Questions on literature in Tamil Eligibility Test shock doctors

Updated - April 26, 2023 09:02 pm IST

Published - April 26, 2023 08:34 pm IST - CHENNAI

The mandatory Tamil Eligibility Test, conducted as a part of the Medical Services Recruitment Board (MRB) examination for 1,021 assistant surgeon posts, has left many doctors in shock. While the candidates expected more questions on grammar, translation and comprehension to test their communication skills, what they faced were several questions on Tamil literature, putting them in a fix.

For the first time, doctors appearing for the MRB examination had to take an hour-long Tamil Eligibility Test, after the State government made the Tamil language paper mandatory for recruitment to government services. In a notification, the MRB had stated that candidates should take the test (Class X level) that required a minimum qualifying score of 40%. Though the score will not be taken into account for ranking, only those who secure 40% are eligible for evaluation of the subject paper.

Several doctors, including those who had studied Tamil till Class XII, found the Tamil paper, which had 50 objective-type questions, tough. Some of them turned to social media to vent their anger, while others took to sharing memes.

“This was meant to be Class X level. So, most of us thought there would be questions on grammar and translation exercises, but we were shocked as the majority of the questions were on Tamil literature. There were verses from various Tamil literary texts, and we had to match them with the authors. One of the questions asked us to choose the right verse number of a particular literary text that was in praise of Madurai,” a doctor, who appeared for the April 25 exam, said on the condition of anonymity.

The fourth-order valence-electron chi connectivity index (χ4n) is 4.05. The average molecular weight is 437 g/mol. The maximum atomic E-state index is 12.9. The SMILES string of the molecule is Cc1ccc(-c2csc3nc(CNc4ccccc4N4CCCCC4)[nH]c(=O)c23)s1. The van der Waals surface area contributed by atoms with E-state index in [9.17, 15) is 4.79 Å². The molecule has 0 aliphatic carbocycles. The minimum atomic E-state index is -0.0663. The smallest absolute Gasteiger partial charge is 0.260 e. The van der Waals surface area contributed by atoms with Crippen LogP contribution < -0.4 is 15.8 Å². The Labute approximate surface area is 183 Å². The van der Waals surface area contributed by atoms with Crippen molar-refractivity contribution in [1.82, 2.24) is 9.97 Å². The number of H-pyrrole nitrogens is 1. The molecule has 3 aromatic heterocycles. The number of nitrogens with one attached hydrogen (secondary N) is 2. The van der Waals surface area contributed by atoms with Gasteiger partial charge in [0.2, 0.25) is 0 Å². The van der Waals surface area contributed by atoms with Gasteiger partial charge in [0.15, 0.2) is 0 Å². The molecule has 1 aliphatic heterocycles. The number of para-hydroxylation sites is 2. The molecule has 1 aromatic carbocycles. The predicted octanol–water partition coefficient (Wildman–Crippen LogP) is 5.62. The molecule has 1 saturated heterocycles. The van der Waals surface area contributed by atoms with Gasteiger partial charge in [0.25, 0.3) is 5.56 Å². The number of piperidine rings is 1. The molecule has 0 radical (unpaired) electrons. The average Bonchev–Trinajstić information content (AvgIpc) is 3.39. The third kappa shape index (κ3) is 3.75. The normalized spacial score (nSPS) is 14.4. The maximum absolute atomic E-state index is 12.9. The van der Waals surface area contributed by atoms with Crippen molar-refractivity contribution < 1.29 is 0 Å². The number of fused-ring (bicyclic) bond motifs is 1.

Only a few questions on Tamil grammar and translation found a place on the paper, he said, adding, “Where is the need to test our Tamil literary knowledge? We need to communicate correctly with patients in Tamil. We can understand if the main paper on medical sciences was made tough due to increased competition, as nearly 25,000 doctors had applied. But why a tough Tamil paper?”

A number of doctors said that only 30% - 40% of the questions were easy.

A doctor said there were a few exercises on pirithu ezhuthuga, idai sol and peyarecham. “There were questions on the real name of a poet and awards won by Tamil authors. By the time we started writing the exam on medical sciences, We were stressed,” he said.

Another candidate said that in the midst of increasing unemployment among doctors, termination of the services of those who were recruited for COVID-19 management and financial constraints in managing a family, such experiences only exacerbated the pressure. “Already, coaching classes for the MRB Tamil paper have come up,” he said.

P. Saminathan, president of the Service Doctors and Post Graduates Association, said that decades ago, the Tamil qualifying exam for those recruited through the Tamil Nadu Public Service Commission tested the doctors’ knowledge of Tamil used in daily activities. “A Tamil paper in the MRB exam is welcome, but questions from literature have put doctors in a fix. In the scientific world, language is a means of communication. So, the Tamil paper should test the communication skills instead of the literary skills of a doctor. This is in no way connected to his/her professional output as a doctor in the T.N. government service,” he said.

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